So now that you’re hitched and driving, sans helper, there are some things you need to watch for. I haven’t had a horse yet that has missed one of these jewels to one degree or another.
- The bolt. You have two strides to fix this one. Until I have dealt with this response once or twice, I keep my reins short and my arms forward so I have lots of pull back room. I don’t increase my contact with the horse’s mouth. So, when your horse bolts, brace yourself, lean back and pull with your elbows! One or two rude and abrupt halts should convince your horse that uninvited departures are not welcomed.
- The ‘I am not going forward’ unshuffle. Be patient. Your horse will give up and go forward if you are patient and persistent. If your horse is halted and won’t go forward, DO NOT GET OUT OF THE CART. Do not do anything that your horse can construe as a reward. Turn your horse slightly sideways as you urge him forward. This change of balance is sometimes all it takes. Be persistent and don’t give in. Don’t be blackmailed!
- The ‘I’ll trot but I’m going to do it really fast’ flyer. Squeeze, release, squeeze, release (ad nauseam) until the horse returns to his natural tempo. Return to your original contact, whereupon your horse will immediately trot really fast. Be patient and repeat, repeat, repeat!
- The bolt backward. This, of all, is my favorite (not). I’ve been backed into fences and ditches and buildings. Life is so exciting! I haven’t got a tried and true answer for this one. This is the only place where brakes on a two wheel vehicle would be advantageous. With the brakes on, the horse can’t back up. It sometimes requires a helper to lead your horse forward, through the resistance. The best thing to do is not teach your horse to back in harness for quite a while after starting to drive. If they don’t know how to do it, they can’t use it as an evasion. Once they are accepting all the other work required in driving, then teach them to back.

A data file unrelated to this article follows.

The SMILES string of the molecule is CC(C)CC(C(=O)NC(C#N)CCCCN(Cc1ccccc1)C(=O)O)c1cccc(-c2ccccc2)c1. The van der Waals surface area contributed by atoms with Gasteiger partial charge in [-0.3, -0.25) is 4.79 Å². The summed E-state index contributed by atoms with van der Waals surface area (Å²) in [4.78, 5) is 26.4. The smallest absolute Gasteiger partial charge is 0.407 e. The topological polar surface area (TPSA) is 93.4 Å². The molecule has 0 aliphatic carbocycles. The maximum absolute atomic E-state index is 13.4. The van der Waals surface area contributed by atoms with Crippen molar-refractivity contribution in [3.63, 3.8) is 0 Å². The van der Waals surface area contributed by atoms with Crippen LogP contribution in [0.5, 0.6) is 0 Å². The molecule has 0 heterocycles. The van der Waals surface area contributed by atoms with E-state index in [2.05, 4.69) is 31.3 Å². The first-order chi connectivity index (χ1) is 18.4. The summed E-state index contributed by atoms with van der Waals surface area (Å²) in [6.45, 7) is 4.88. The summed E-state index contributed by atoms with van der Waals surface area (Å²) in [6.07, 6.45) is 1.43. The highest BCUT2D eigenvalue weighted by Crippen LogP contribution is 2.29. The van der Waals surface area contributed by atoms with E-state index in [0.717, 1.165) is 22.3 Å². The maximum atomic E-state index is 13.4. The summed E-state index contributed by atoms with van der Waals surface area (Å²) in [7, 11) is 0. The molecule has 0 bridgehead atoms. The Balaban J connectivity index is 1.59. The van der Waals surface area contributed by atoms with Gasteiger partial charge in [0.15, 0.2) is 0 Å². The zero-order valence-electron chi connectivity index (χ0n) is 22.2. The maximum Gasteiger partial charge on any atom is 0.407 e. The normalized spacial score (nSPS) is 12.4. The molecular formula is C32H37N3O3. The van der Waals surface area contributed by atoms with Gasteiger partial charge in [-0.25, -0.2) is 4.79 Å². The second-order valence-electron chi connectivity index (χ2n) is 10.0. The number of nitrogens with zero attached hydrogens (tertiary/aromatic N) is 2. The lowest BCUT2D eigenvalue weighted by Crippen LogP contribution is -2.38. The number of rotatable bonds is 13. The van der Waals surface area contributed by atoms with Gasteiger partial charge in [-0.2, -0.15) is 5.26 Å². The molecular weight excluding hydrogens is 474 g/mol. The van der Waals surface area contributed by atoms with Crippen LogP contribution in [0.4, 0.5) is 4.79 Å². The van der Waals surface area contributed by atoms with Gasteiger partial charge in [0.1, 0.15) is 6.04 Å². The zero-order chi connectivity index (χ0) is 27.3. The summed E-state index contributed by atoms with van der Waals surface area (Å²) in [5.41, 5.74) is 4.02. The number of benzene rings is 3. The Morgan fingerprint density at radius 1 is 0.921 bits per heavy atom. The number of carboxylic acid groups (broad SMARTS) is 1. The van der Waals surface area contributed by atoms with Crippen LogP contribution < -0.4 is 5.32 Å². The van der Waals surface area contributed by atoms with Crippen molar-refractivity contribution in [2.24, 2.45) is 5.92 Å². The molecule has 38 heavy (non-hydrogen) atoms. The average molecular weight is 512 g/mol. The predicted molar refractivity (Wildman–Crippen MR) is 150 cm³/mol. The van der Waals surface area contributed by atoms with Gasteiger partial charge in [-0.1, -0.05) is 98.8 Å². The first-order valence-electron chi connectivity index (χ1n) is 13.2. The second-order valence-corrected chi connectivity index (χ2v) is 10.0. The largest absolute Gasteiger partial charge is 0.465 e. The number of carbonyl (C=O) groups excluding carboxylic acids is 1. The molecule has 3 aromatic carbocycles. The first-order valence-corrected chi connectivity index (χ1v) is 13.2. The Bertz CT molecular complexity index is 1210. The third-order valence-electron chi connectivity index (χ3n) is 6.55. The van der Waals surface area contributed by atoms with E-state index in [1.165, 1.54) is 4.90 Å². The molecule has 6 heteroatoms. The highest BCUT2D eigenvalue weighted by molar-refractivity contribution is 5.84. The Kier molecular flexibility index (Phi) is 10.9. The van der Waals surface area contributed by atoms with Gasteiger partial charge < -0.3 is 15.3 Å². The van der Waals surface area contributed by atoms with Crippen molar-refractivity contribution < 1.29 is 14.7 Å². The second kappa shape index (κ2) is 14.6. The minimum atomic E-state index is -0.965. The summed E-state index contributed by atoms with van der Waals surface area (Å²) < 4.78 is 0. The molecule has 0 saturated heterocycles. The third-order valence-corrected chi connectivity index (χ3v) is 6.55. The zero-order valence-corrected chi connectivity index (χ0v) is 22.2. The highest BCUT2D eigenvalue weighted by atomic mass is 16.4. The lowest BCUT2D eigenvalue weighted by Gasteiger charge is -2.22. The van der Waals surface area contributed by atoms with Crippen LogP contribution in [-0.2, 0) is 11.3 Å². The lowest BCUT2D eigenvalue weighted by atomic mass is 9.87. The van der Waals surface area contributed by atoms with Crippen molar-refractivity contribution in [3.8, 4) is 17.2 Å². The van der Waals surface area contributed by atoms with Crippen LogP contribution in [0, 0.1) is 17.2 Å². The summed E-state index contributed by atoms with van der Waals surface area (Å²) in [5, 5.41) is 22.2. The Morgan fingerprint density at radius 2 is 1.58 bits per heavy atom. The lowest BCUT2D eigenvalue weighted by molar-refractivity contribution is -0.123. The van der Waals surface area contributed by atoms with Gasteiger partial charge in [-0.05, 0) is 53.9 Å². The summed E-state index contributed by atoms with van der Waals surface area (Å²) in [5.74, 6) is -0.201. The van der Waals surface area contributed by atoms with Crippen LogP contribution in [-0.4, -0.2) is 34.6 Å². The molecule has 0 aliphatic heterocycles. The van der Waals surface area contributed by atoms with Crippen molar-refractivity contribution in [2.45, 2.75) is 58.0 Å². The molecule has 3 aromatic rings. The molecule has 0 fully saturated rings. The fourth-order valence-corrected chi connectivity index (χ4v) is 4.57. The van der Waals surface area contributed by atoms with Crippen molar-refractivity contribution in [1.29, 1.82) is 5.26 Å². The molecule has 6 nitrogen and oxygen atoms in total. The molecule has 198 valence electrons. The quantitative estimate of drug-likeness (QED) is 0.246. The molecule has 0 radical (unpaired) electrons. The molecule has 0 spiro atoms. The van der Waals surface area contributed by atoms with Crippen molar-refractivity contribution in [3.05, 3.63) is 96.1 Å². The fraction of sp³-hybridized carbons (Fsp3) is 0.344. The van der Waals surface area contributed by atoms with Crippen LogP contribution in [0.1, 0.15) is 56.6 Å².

- The spin. ‘Oh my! It’s going to eat me!’ followed by a handy spin right or left. You will get to do some of the fastest 180’s you’ve ever done in your life! Like the shoulder-in evasion you dealt with during long lining, the fix is repeated squeezes and releases, supported with the opposing hand. If you don’t use the opposing hand to support the squeezes, your horse will bend his neck and lead with his shoulder, continuing to spin.
So, step by step, the fix for a spin to the left is squeeze and release on the right rein supported by a steady and firm left rein. If you can keep your horse’s neck fairly straight you can control the left shoulder with the left rein and use the right rein to move the shoulder to the right with the squeeze and release. Clear enough?
Those are the favorite five. The trick is to think through each evasion, mentally rehearsing your fix, because the fix that will work best depends on your horse. When things get really bad, I can always pull the horse’s head around toward the girth. (This one requires LOTS of tact.) Once the horse is looking back at you, you and your horse can take a minute to talk the situation over. The horse, in essence, gets a ‘time out’. If you think you might need to use this, practice it in long lines first. You may have inadvertently practiced it when your horse wrapped himself up in the long lines. I have had horses try to back up, spin, lay down and other cute things when I first used this physical time out so be careful. I’ve even heard of a horse rearing. After you’ve used it a time or two, your horse knows the score and will just stand there, giving you time to let the dust settle. Just make sure you practice it out of harness before you try to use it in harness.